• Lessons:
    • Toll forecasting is difficult
    • P3s designed so that private partners accept financial exposure in exchange for their anticipated rate of return

Test Your Knowledge

True or False:
A P3 project may use financing from both PABs and TIFIA.

Questions

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*1 to ask a question by phone

Lesson 5 - MAP-21 Legislation and Implications for P3s

MAP-21 Implications

  • Programs
    • TIFIA: Expanded availability of low cost federal loans with flexible terms
    • Major Projects: Demonstrate consideration of P3 procurement option in Finance Plan
  • Tools and Guides
    • Model P3 contracts
    • Best practices to deliver value and protect the public interest
  • Technical assistance
    • U.S. DOT direct assistance
    • Center for Excellence in Project Finance - training and sharing of best practices

TIFIA

  • TIFIA is a federal lending program for credit assistance to transportation projects
    • Low interest rates and flexible terms
  • Prior to MAP-21 TIFIA budget would have supported about $1b. per year in lending
  • MAP-21 funding allows about $17 b. in lending over two years

Major Projects & P3s

  • Major Projects are projects with costs larger than $500 million receiving federal grants.
  • Project owners are required to demonstrate consideration of the "appropriateness of P3s in delivering the project"
  • FHWA has developed a P3 Screening Tool called P3-SCREEN available at: http://www.fhwa.dot.gov/ipd/p3/toolkit/checklists/

Model Contracts

  • By April 1, 2014 develop Model P3 Contracts for the most popular types of P3s
  • States will be encouraged to use Model Contracts as a template in their own contracts
  • FHWA initiated the model contract effort with a "Listening Session" to hear views on what should be in these contracts
  • Models will be educational

Best Practices

  • FHWA is required to post on its website "best practices" in the P3 area to:
    • Consider how public officials and the private sector can work together in the development of P3 projects
    • Include policies and techniques to protect the interests of the traveling public and State and local governments in P3 transactions.
  • FHWA is developing a Best Practices Guidebook

Technical Assistance & Center for Excellence

  • FHWA may provide technical assistance to State and local governments regarding P3s
    • Including assistance in whether P3s provide value as compared to traditional procurements
  • MAP-21 directs the creation of a "Center for Excellence in Project Finance"
    • Center to provide assistance, information, training, and best practices in project finance

Lesson 6 - P3 Toolkit

Innovative Delivery  flow of Revenue - Finance- Procurement

OIPD's Role in Transportation P3s

  • Tools, technical resources and training
  • Technical assistance
  • Facilitate P3s
  • TIFIA Federal credit support

P3 Toolkit

  • Legislation and Policy
    • Catalog of State experience in protecting the public interest while attracting private investment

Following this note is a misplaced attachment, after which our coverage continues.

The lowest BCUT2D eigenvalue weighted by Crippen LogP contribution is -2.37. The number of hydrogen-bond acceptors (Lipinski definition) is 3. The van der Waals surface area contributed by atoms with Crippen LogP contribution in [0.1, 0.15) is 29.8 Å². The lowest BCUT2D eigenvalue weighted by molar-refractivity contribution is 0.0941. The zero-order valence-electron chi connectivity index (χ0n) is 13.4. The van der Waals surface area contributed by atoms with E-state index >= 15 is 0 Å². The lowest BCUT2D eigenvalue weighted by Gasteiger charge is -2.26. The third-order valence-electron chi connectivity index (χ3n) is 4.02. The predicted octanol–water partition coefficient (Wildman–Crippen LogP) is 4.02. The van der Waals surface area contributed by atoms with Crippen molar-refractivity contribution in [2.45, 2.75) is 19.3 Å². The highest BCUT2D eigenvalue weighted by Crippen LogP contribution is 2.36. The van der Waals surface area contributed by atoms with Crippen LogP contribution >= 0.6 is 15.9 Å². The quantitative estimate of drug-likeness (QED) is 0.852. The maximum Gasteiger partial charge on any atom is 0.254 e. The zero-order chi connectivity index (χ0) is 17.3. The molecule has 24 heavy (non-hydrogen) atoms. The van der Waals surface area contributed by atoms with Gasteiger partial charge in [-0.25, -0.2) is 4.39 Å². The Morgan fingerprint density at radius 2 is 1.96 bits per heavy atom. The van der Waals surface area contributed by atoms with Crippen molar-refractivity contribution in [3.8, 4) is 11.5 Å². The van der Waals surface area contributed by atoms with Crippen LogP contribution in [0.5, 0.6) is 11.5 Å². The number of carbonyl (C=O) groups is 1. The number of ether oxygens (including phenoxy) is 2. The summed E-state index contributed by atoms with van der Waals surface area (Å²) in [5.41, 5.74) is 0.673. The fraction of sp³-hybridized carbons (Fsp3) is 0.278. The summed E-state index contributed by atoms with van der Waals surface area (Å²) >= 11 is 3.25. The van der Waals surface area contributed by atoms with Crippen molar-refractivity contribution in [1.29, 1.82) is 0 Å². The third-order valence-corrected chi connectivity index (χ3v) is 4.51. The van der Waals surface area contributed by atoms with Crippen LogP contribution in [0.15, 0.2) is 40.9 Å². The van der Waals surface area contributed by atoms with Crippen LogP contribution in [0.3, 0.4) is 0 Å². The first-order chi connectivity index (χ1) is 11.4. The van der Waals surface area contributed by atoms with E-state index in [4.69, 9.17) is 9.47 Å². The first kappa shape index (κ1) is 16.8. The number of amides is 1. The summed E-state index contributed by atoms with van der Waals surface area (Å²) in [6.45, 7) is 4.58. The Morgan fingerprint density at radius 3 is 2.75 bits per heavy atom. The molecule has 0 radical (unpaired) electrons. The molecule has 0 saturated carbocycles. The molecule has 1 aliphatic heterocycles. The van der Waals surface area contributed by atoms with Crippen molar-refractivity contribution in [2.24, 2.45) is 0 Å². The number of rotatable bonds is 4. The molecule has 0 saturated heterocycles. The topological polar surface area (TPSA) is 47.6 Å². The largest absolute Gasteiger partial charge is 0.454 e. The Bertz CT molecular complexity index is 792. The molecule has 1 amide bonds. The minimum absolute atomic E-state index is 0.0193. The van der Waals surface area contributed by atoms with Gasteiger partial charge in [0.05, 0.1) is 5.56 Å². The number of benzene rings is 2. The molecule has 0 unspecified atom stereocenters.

• Planning, Evaluation and Development
    • Educational tool - P3 Value for Money Analysis to Learn and Understand Evaluation (P3-VALUE)
    • Screening tool - P3-SCREEN
  • Procurement
    • Standardized contracts, best practices
  • Monitoring and Oversight
    • Best practices

Types of Tools

  • Fact sheets
    • Succinct information on topics of interest
  • Primers and Guides
    • Primers - High-level information
    • Guides - Detailed information for practitioners
  • Educational Tools
    • To help learn the evaluation concepts - P3-VALUE
  • Accessible at http://www.fhwa.dot.gov/ipd/p3/toolkit/

P3-VALUE Analytical Process

Value for Money (VfM) Analysis: Financial impacts from the perspective of the procuring agency

VfM Analysis with PSC and Shadow Bid analysis

P3-VALUE Tools

  • Risk Assessment Tool
    • Assists in identifying risks, risk allocation, mitigation strategies, potential cost and schedule impacts
  • Public Sector Comparator (PSC) Tool
    • Calculates risk-adjusted life cycle costs of conventional procurement
  • Shadow Bid Tool
    • Calculates costs of P3 procurement, including payments to private partner
  • Financial Assessment Tool
    • Compares PSC and Shadow Bid costs to calculate value for money

P3-VALUE Tool Integration

Chart showing P3 Tool Integration

Questions

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*1 to ask a question by phone

Course Summary

  • Lesson 1 - What are P3s?
  • Lesson 2 - Benefits and Challenges of P3s
  • Lesson 3 - Types of P3s & Examples
  • Lesson 4 - Financing Tools
  • Lesson 5 - MAP-21 and Implications for P3s
  • Lesson 6 - Introduction to P3 Toolkit
  • Course Summary and OIPD Role

For More Information

IPD Website:
www.fhwa.dot.gov/ipd/

IPD P3 Website:
www.fhwa.dot.gov/ipd/p3/

IPD Academy StaffNet Website:
http://staffnet.fhwa.dot.gov/ipd/academy.htm

Upcoming P3 Webinars

  • Sept 5: P3 Evaluation Overview
  • Sept 20: Project Risk Assessment 201

To register, please visit http://www.nhi.fhwa.dot.gov/resources/webconference/eventcalendar.aspx

Contact Information

Patrick DeCorla-Souza
P3 Program Manager
Office of Innovative Program Delivery

Federal Highway Administration
(202) 366-4076
Patrick.DeCorla-Souza@dot.gov

Thay N. Bishop, CPA, CTP
Senior Program Advisor/Capacity Builder
Office of Innovative Program Delivery

Federal Highway Administration
(404) 562-3695
Thay.Bishop@dot.gov

Questions

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Federal Highway Administration | 1200 New Jersey Avenue, SE | Washington, DC 20590 | 202-366-4000